The infinite is difficult concept. I’ve read, that Gauss himself objected at first to bring the *actual *concept of infinite to the mathematics. He would at first wanted to keep it only in philosophy and religion.

As to the infinite, perhaps, to be precise, one really can’t find an opposite to the infinite, not in terms of mathematics nor by the terms of semantics.

This is just humorous thought of mine…

If we have a “collection” where isn’t anything, is it a collection? If someone has got 100 books, the person has a collection of 100 books. But if a person hasn’t got books at all, does the person have a collection of books? No.

So, is the empty set as such a set? A collection where is nothing isn’t a collection.

But is it an empty collection? But is an empty collection a *collection* at all? 🙂

I’ve been reading e-book ”Introduction to Mathematical Philosophy” originally written by Bertrand Russell and published in the year 1901.

Among other interesting thoughts Russell gives thought to the definition of a number. This is something very interesting; I’ve been thinking myself strange things about number zero. Can zero be considered as a whole number? It doesn’t describe anything existing as whole. If the number of something is zero, this something doesn’t exist at all in somewhere, particularly not as whole.

As to definition of number, Russell discusses about classes. From an old Finnish book that discusses university level algebra, I recently learned the definition of zero as a class. In Russell’s book zero is defined as a class in slightly different way: Russell doesn’t say anything about the empty set, instead he mentions ”null-class”. I think I will read this part of the book over and over again.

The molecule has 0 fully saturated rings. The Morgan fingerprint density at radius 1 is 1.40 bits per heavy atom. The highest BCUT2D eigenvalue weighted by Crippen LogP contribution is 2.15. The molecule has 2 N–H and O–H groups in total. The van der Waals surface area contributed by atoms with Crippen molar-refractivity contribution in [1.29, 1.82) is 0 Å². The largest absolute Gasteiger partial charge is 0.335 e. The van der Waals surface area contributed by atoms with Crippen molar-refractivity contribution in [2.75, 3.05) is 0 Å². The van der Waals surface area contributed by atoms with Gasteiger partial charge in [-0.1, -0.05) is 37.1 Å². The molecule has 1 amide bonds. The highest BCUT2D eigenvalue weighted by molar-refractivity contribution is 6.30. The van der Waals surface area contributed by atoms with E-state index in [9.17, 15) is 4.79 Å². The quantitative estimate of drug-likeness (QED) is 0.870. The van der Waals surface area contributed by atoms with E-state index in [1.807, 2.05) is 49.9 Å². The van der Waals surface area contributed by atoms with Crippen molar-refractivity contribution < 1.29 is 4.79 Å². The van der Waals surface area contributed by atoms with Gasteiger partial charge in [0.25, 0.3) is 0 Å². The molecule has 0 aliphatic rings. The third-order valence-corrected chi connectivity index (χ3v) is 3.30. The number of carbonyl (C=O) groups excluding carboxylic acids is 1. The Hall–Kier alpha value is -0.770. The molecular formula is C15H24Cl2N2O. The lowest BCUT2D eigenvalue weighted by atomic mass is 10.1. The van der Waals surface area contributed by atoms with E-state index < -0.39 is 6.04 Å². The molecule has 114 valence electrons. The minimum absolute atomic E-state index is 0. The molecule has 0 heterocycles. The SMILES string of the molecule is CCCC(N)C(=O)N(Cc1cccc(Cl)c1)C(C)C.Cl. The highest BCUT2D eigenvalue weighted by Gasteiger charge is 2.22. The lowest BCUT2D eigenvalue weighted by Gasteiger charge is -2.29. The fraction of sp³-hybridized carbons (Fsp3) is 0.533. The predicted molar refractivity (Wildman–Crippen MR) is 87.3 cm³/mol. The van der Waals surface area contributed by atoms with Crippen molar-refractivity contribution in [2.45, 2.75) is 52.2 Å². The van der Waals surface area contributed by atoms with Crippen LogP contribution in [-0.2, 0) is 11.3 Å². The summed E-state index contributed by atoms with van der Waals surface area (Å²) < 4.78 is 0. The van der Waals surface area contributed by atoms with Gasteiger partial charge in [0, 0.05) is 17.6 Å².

This is something fascinating…

Hopefully you got interested in this great book:

This is perhaps funny sounding concept I came up… In sacred geometry everything is defined through geometry; what is post apocalyptic sacred geometry?

With the post apocalyptic sacred geometry I refer to imaginary new world, where geometry defines the ”rules” of this world; what is changed now?

In post apocalyptic world the geometry on which everything is based, makes it impossible to feel pain, get hurt or harm *anyone *or *anything.* Some kind of imaginary sacred paradise through geometry that doesn’t allow anything bad or evil; these things don’t exist anymore and every possibility to do *anything *is good; and from good ”spirit” of every deed arises more good; one good thing is eventually more than just one thing, perhaps fractal-alike thing…

*Image courtesy of Danilo Rizzuti at FreeDigitalPhotos.net*

In this imaginary world immortality is something considered self-evident; nothing can harm anyone in anyway, because the nature of post apocalyptic sacred geometry.

Through sacred fractals one thing is endlessly interesting, there absolutely doesn’t exist possibility to get bored, which on the other hand is impossible through new post apocalyptic sacred geometry.

Not even smoking can harm anyone’s health in anyway in this imaginary world of post apocalyptic sacred geometry. 🙂